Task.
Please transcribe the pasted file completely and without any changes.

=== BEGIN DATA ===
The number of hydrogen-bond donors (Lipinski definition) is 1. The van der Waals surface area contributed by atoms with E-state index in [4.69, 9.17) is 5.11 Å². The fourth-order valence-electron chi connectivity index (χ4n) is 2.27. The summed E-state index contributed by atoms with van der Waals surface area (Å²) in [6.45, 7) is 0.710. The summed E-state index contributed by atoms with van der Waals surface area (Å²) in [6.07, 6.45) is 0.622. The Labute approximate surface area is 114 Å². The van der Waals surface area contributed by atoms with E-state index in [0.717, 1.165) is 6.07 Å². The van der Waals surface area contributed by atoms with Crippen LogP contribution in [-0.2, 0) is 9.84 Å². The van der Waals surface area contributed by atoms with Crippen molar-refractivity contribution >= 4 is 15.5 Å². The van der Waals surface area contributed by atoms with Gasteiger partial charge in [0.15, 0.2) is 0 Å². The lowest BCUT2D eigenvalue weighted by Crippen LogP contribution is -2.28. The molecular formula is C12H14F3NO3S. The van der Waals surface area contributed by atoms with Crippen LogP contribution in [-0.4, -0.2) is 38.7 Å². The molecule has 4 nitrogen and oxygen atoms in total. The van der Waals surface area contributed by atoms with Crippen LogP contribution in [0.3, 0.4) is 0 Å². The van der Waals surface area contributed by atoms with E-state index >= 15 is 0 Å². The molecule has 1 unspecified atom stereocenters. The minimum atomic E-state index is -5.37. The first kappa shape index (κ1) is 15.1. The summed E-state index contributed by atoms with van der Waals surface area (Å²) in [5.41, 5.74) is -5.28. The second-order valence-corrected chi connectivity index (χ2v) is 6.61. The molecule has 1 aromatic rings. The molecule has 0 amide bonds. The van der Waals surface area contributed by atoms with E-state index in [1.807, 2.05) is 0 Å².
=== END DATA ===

The number of hydrogen-bond donors (Lipinski definition) is 1. The van der Waals surface area contributed by atoms with E-state index in [4.69, 9.17) is 5.11 Å². The fourth-order valence-electron chi connectivity index (χ4n) is 2.27. The summed E-state index contributed by atoms with van der Waals surface area (Å²) in [6.45, 7) is 0.710. The summed E-state index contributed by atoms with van der Waals surface area (Å²) in [6.07, 6.45) is 0.622. The Labute approximate surface area is 114 Å². The van der Waals surface area contributed by atoms with E-state index in [0.717, 1.165) is 6.07 Å². The van der Waals surface area contributed by atoms with Crippen LogP contribution in [-0.2, 0) is 9.84 Å². The van der Waals surface area contributed by atoms with Crippen molar-refractivity contribution >= 4 is 15.5 Å². The van der Waals surface area contributed by atoms with Gasteiger partial charge in [0.15, 0.2) is 0 Å². The lowest BCUT2D eigenvalue weighted by Crippen LogP contribution is -2.28. The molecular formula is C12H14F3NO3S. The van der Waals surface area contributed by atoms with Crippen LogP contribution in [-0.4, -0.2) is 38.7 Å². The molecule has 4 nitrogen and oxygen atoms in total. The van der Waals surface area contributed by atoms with Crippen LogP contribution in [0.3, 0.4) is 0 Å². The van der Waals surface area contributed by atoms with E-state index >= 15 is 0 Å². The molecule has 1 unspecified atom stereocenters. The minimum atomic E-state index is -5.37. The first kappa shape index (κ1) is 15.1. The summed E-state index contributed by atoms with van der Waals surface area (Å²) in [5.41, 5.74) is -5.28. The second-order valence-corrected chi connectivity index (χ2v) is 6.61. The molecule has 1 aromatic rings. The molecule has 0 amide bonds. The van der Waals surface area contributed by atoms with E-state index in [1.807, 2.05) is 0 Å².